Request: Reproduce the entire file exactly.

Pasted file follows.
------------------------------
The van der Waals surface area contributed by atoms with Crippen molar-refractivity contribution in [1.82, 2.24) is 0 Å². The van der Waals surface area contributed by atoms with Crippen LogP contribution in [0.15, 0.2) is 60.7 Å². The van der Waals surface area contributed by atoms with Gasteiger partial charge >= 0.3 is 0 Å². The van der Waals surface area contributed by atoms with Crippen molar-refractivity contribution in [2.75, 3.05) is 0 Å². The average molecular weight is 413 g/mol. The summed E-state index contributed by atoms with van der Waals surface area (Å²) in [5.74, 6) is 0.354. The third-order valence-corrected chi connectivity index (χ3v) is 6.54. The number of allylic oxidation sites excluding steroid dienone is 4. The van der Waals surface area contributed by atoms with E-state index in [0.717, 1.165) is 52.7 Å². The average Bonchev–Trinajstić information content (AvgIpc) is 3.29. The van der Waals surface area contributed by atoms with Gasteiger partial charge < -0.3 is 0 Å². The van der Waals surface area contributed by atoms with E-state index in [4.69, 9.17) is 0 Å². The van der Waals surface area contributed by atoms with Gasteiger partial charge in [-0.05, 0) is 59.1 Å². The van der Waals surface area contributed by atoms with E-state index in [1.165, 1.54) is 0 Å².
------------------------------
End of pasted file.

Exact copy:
The van der Waals surface area contributed by atoms with Crippen molar-refractivity contribution in [1.82, 2.24) is 0 Å². The van der Waals surface area contributed by atoms with Crippen LogP contribution in [0.15, 0.2) is 60.7 Å². The van der Waals surface area contributed by atoms with Gasteiger partial charge >= 0.3 is 0 Å². The van der Waals surface area contributed by atoms with Crippen molar-refractivity contribution in [2.75, 3.05) is 0 Å². The average molecular weight is 413 g/mol. The summed E-state index contributed by atoms with van der Waals surface area (Å²) in [5.74, 6) is 0.354. The third-order valence-corrected chi connectivity index (χ3v) is 6.54. The number of allylic oxidation sites excluding steroid dienone is 4. The van der Waals surface area contributed by atoms with E-state index in [0.717, 1.165) is 52.7 Å². The average Bonchev–Trinajstić information content (AvgIpc) is 3.29. The van der Waals surface area contributed by atoms with Gasteiger partial charge < -0.3 is 0 Å². The van der Waals surface area contributed by atoms with E-state index in [4.69, 9.17) is 0 Å². The van der Waals surface area contributed by atoms with Gasteiger partial charge in [-0.05, 0) is 59.1 Å². The van der Waals surface area contributed by atoms with E-state index in [1.165, 1.54) is 0 Å².